Facts About Dolphins

The group of cetaceans known broadly as dolphins comprises many distinct types. The four species of river dolphin have caused taxonomists difficulties in recent years and have been classified in different ways. Current thinking is that they comprise four distinct families with a single genus in each. Although river dolphins share some cranial characteristics with long narrow jaws they are in fact quite distinct from one another. Some lesser known facts about dolphins indicate that only three of the four families live in rivers, they are the Ganges and Indus River Dolphins, the Amazon River Dolphin and the Yangtze River Dolphin. The Franciscana lives in coastal and estuarine marine waters off the Eastern coast of South America. There are only two living species of Monodontids, the Beluga and the Narwhal. Taxonomists have disagreed as to where they belong in classification terms and several have regarded them as members of the Delphinidae even though they have distinct morphological differences, which include tail flukes that are convex on the rear margin, broad, short flippers and a lack of a dorsal fin. These facts about dolphins make it difficult for taxonomists to decide exactly which families these animals belong in.

Dolphin Facts

The social organization of the animals that comprise the order Cetacea vary widely from one another, ranging from the solitary behaviour of many of the baleen whales to the apparently more structured society of many of the toothed whales, particularly the dolphins. We use different terms to describe the groups of dolphins that we see. A group may well be an aggregation of animals that have come together around a common resource of food or breeding grounds but may well fragment into smaller more discrete units when the stimulus for coming together is removed. The use of the term pod or school when describing dolphins may imply a degree of cooperation and communication between the individuals making up the pod. Alternatively, a single dolphin such as the Dingle Bottlenose Dolphin, although alone when associating with humans, may well be in touch acoustically with others of his kind over a distance of some miles. These and other dolphin facts show that some gatherings of the larger dolphins stay together for the entire lives of the individuals within the group suggesting that there is a great deal of cooperation that depends on long term bonding between individuals. The dolphins and other toothed whales tend to have more complex social organizations than the baleen whales and in some species, such as Sperm Whales, the males may leave the group when they reach sexual maturity. These dolphin facts suggest that the behaviour, communication and social organization of a wide range of dolphins and other cetaceans is complex yet poorly understood.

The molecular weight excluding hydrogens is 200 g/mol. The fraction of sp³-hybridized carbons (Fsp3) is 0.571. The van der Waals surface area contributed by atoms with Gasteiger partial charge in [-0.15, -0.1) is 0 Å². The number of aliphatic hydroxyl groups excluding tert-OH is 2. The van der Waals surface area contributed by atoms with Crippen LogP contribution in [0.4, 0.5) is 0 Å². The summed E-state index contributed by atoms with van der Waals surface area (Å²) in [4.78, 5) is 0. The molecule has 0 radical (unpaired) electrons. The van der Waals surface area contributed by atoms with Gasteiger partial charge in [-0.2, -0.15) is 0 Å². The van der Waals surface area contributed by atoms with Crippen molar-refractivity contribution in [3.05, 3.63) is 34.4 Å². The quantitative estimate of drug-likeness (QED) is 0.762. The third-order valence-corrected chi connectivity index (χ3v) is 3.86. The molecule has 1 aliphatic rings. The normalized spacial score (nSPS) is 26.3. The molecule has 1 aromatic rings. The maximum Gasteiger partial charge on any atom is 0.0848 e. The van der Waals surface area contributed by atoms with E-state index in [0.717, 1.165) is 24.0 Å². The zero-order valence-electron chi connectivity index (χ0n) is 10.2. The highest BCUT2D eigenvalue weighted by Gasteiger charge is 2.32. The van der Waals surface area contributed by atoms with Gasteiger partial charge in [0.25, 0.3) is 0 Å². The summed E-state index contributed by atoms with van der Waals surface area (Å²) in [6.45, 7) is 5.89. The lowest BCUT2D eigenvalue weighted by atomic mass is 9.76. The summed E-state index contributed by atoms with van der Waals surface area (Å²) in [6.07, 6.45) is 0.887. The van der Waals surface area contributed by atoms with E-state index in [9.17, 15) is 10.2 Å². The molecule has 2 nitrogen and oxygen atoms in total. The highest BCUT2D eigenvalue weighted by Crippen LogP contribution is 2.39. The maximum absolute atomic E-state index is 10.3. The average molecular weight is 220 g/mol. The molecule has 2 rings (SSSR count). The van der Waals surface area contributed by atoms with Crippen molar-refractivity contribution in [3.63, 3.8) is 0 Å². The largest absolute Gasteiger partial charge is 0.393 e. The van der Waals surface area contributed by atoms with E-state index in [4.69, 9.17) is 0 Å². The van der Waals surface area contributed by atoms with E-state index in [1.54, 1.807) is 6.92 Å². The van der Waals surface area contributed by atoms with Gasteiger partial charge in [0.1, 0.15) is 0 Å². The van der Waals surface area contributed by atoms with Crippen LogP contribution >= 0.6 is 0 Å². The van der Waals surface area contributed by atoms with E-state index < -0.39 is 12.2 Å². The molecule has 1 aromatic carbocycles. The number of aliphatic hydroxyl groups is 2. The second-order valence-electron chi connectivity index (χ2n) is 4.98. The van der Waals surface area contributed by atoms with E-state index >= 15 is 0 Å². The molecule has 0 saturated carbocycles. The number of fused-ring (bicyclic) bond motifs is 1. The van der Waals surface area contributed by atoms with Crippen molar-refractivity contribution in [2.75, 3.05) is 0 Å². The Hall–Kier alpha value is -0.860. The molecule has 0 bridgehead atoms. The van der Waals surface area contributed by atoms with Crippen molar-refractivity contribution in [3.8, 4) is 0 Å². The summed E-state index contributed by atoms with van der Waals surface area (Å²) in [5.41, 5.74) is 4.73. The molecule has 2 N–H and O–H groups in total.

Facts About Dolphins in Ireland

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